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NPR's Mara Liasson blames Bush, Republicans for Ukraine

Russian soldiers sit on a tank as Georgian women pass by in Gori.
Russian soldiers sit on a tank as Georgian women pass by in Gori.
Dimitar Dilkoff/AFP/Getty Images

On Sunday, Mara Liasson, National Public Radio's national political correspondent, blamed George W. Bush and Republicans for the situation in Ukraine, claiming their inaction in 2008 when Vladimir Putin invaded Georgia set the stage for the current crisis, reported.

"I would say the critique from Republicans is more of a retrospective critique," she said. "In other words, the president's past actions, his reset with Russia failed. That's what laid the groundwork for this. The reset, of course, was the idea that if you had better relations with Russia they would help us on Iran, Syria and North Korea. But the interesting thing is that back under George W. Bush, when Russia essentially annexed a part of Georgia, there was very little criticism from Republicans, and maybe that, much more than the failure to bomb Syria, is what laid the groundwork for this."

But as Breitbart's Joel B. Pollack noted, Bush strongly condemned the action and issued sanctions which were undone just months later by Barack Obama.

There were, of course, other problems which Liasson did not mention.

Although Bush's response was seen as weak, the Georgian army fell apart, the UPI noted at the time, and no one expected the Russians to invade.

The UPI also said that "as a result of the Georgian collapse, a lot of U.S. material that has been delivered to Georgia to make it militarily credible has fallen into Russian hands already."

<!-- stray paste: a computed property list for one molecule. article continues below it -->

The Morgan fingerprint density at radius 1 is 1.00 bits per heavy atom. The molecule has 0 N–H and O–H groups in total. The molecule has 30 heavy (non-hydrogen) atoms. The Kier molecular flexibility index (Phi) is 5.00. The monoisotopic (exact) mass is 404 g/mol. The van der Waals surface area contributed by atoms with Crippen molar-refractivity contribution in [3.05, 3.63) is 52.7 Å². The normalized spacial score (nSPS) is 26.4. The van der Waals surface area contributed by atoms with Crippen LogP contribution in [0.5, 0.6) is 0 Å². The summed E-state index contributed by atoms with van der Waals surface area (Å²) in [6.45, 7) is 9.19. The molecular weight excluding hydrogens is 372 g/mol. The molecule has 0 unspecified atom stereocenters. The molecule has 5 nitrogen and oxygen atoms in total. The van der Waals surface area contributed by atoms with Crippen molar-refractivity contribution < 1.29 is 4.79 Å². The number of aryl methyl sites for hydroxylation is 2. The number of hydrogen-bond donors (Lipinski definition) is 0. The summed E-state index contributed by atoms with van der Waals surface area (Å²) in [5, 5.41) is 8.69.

Bush, who was at the Olympics in Beijing at the time, issued a statement calling for an end to the bombings.

“Georgia is a sovereign nation, and its territorial integrity must be respected. We have urged an immediate halt to the violence and a stand-down by all troops. We call for the end of the Russian bombings,” he said.

“Russian aggression must not go unanswered,” former Vice President Dick Cheney said on August 10.

A report issued by the Congressional Research Service in 2009 added:

Also appearing to take a stronger stance, former President Bush on August 11 referred to his conversation with Putin on August 8, stating that he had told Putin that “this violence [in Georgia] is unacceptable,” and that he had “expressed my grave concern about the disproportionate response of Russia and that we strongly condemn bombing outside of South Ossetia.” On August 12, then-Secretary Rice stated that she was encouraged by reports from French Foreign Minister Koucher in Moscow that there was progress in talks with President Medvedev about the EU peace plan, and reiterated that the United States supports Georgia’s territorial integrity and “its democratically elected government."

Breitbart said it is certainly possible to trace the current crisis beyond Syria and Benghazi, and noted that Liasson failed to mention that Sarah Palin predicted the Ukrainian invasion in 2008 -- a prediction that drew howls from the left.

"Russia grew bolder in the lame-duck years of the Bush administration--which had come to office, like Obama, seeking to find new ways to accommodate Putin's regime," Pollack wrote.

But, he added, accommodation turned into appeasement under Obama.

"In the context of Obama's outright capitulation on missile defense, and his infamous promise to then-President Dmitry Medvedev in 2012 that he would have more 'flexibility' after his re-election, Republican criticism looks to be spot-on--even if many of the party's suggested alternatives are, as Liasson notes, rather underwhelming," Pollack said.

Although Liasson is normally fair to Republicans, Pollack said she "stepped over the line" with her comments, which he called revisionist. She is also not the only media figure to blame the former president for the current crisis.

As we reported last Monday, MSNBC's Rachel Maddow attempted to blame Bush for the crisis in Ukraine and pretty much everything else going on in the Middle East today.



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